Today Victoria City Council passed a motion that will be important for those interested in climate action or new building development approvals.
First a bit of context
We are in climate emergency. Victoria has targets for reduction of Greenhouse Gas (GHG) emissions, and it will be difficult to hit those targets.
About 40% of GHG emissions in Victoria are from buildings. And given the fact that new buildings will be with us for many decades, it’s important that we don’t heat them with systems that have significant GHG emissions. Approving new fossil-fuel heated buildings means locking in decades of GHG emissions, or paying for far-more-expensive retrofits at a later date.
It’s smarter to use electric heat pumps. They save money over the long term. And they also provide cooling in the summer months – and we have heat domes more often. The 2021 heat dome killed 18 Victoria residents, and most of them died indoors. Do you want a building without a cooling system?
What about energy efficiency instead of using electricity?
Extra insulation, triple-paned windows and other energy efficiency measures are nice, but not very effective at deeply reducing GHG emissions from buildings. What is highly effective is using electricity rather than fossil fuels.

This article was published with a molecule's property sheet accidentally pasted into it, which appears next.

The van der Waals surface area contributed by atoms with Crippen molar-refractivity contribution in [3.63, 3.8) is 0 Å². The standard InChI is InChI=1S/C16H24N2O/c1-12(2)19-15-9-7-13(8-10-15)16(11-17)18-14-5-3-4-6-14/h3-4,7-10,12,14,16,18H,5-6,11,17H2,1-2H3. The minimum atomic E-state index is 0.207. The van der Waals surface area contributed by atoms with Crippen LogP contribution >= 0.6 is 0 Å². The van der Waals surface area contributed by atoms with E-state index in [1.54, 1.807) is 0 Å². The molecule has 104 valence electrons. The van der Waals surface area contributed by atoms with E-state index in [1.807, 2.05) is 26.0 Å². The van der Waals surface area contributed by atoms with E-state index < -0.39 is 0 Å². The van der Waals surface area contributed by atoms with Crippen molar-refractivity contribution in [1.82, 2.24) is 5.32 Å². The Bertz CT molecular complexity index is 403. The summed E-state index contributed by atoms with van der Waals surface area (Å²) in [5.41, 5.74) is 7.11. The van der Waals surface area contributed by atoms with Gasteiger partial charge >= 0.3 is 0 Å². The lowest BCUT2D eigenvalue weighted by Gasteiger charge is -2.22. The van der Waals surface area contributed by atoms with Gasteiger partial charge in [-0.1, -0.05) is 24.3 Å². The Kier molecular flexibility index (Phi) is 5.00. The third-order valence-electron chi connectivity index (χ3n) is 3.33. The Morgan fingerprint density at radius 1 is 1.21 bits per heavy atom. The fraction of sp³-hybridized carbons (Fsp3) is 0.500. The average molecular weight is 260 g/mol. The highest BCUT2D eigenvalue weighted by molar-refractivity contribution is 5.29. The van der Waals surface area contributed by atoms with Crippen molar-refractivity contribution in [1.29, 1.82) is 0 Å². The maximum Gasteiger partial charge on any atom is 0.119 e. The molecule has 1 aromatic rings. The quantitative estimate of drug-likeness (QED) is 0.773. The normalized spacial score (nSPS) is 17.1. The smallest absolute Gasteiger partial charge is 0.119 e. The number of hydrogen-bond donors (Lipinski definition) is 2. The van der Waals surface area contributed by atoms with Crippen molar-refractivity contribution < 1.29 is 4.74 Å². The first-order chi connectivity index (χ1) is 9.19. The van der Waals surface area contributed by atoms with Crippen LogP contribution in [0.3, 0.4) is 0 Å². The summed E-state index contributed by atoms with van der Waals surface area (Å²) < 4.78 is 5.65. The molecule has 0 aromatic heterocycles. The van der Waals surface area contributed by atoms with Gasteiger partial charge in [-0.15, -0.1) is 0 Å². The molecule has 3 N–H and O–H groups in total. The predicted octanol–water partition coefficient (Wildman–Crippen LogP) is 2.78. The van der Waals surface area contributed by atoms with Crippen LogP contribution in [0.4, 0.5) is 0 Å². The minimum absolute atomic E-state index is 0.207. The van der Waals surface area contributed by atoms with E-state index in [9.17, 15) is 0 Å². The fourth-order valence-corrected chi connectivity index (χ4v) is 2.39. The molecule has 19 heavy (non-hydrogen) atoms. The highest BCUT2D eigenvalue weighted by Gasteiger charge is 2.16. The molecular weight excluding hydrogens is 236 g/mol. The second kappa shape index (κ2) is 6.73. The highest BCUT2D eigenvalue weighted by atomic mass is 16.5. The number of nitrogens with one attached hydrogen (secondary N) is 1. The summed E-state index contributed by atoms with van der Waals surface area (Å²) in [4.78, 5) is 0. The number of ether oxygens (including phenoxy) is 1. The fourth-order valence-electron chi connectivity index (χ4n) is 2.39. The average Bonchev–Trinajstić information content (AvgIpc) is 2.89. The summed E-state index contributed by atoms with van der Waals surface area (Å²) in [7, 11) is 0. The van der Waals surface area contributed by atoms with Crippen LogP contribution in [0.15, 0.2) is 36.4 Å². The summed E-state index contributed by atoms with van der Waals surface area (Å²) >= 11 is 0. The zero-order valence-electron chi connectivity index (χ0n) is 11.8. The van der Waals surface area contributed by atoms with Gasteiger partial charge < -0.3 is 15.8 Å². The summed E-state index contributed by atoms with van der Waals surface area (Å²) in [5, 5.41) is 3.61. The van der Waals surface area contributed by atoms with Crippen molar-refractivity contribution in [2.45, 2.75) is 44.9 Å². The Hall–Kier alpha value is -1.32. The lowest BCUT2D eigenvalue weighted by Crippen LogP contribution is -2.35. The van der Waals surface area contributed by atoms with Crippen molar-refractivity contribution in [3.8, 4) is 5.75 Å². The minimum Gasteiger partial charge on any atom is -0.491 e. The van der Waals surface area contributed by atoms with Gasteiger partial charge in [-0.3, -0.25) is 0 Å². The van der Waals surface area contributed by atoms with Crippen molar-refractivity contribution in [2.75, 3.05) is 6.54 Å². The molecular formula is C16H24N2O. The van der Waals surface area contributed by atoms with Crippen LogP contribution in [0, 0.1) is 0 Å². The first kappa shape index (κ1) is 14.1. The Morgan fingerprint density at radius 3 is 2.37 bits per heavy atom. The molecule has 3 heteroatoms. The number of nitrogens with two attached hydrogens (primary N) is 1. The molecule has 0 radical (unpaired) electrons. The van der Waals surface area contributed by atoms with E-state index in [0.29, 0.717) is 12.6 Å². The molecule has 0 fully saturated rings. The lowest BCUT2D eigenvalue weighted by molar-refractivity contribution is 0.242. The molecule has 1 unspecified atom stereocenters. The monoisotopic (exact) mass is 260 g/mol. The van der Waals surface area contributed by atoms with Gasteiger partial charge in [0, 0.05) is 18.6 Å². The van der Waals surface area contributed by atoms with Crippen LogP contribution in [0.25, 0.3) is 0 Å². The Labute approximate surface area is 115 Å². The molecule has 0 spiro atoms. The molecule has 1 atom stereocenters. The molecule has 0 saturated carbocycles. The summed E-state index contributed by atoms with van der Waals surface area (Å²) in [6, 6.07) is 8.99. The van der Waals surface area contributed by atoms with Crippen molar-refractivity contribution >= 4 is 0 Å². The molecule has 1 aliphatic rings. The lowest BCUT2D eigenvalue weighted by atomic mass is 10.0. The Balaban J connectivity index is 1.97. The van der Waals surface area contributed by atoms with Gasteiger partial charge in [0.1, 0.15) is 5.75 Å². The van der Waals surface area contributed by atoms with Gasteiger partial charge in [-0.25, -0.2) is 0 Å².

Back to today’s Council decision.
The decision essentially ruled that a specific proposal would only proceed through approvals if the building is going to be powered by electricity. Exact wording is below.
As it later turned out, the developer is planning to use electricity, as most developers do nowadays. The building will be built using electric heating.
But there is a lesson here for developers: think carefully about your heating system, early in the process. And tell the city about your plans for heating.
My suggestion is that you not bring forward a proposal for a building that would be heated by fossil fuels. Times have changed, and a new Council has been elected that places a higher priority on climate action than any previous Council.
If you want to gamble, and propose a fossil-fuel heated building, I’d have to advise that it’s not a smart bet. Do the right thing, and the more-likely successful thing: build in clean electricity from the get-go.
Exact wording from the motion (in relation to 349 Kipling, item G.1.a.c.):
“That first and second reading of the zoning bylaw amendment be considered by Council and a public hearing date be set subject to the developer building the core mechanical systems by electrification”. [emphasis added]